The Americans with Disabilities Act
The Americans with Disabilities Act of 1989 is a comprehensive federal statute affirming the rights of persons with disabilities. It is a wide-ranging civil rights statute that prohibits discrimination against people with disabilities - similar to the protection given to women, minorities and others since the Civil Rights Act of 1964 was enacted. The law bars discrimination in employment and requires most employers to make reasonable accommodations for qualified employees with disabilities starting in 1992. It also bars discrimination in any activity or service operated or funded by state or local government similar to a 1973 requirement for services operated or funded by the federal government.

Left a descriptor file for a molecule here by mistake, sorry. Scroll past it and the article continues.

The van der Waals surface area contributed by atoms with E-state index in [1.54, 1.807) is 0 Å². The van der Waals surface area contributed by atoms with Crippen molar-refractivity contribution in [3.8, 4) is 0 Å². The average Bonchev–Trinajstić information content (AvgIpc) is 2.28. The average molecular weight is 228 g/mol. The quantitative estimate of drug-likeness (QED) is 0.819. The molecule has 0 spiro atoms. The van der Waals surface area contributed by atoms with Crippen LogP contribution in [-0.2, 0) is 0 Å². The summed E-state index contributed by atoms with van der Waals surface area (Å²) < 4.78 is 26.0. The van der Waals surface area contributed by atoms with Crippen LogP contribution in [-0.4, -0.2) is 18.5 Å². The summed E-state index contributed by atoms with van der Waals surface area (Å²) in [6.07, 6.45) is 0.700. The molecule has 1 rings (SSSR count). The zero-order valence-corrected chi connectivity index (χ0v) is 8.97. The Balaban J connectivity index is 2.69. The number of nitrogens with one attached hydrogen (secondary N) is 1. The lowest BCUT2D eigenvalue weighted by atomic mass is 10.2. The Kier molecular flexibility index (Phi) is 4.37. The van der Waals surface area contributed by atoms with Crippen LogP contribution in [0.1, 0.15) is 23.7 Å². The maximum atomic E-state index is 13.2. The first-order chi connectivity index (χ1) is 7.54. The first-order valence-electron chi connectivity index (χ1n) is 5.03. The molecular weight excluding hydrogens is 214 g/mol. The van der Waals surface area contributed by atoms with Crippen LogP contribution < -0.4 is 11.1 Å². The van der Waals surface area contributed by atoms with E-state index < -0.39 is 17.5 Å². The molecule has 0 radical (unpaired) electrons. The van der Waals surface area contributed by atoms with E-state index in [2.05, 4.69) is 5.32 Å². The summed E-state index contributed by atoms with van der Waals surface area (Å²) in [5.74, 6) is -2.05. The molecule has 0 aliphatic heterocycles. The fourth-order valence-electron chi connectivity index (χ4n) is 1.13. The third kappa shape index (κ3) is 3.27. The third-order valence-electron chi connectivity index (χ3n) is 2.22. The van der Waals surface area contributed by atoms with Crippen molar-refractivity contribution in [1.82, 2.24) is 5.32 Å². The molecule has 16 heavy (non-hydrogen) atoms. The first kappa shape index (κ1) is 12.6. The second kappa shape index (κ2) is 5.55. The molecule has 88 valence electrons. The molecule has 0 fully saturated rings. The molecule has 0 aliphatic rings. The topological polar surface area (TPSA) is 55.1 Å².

On September 25, 2008, the President signed the Americans with Disabilities Act Amendments Act of 2008 ("ADA Amendments Act" or "Act" or "ADAAA"). The Act makes important changes to the definition of the term "disability" by rejecting the holdings in several Supreme Court decisions and portions of EEOC's ADA regulations. The Act retains the ADA's basic definition of "disability" as an impairment that substantially limits one or more major life activities, a record of such an impairment, or being regarded as having such an impairment. However, it changes the way that these statutory terms should be interpreted in several ways.
For more information on the ADA, please contact the Office of Human Resources at 607-431-4315 or email email@example.com .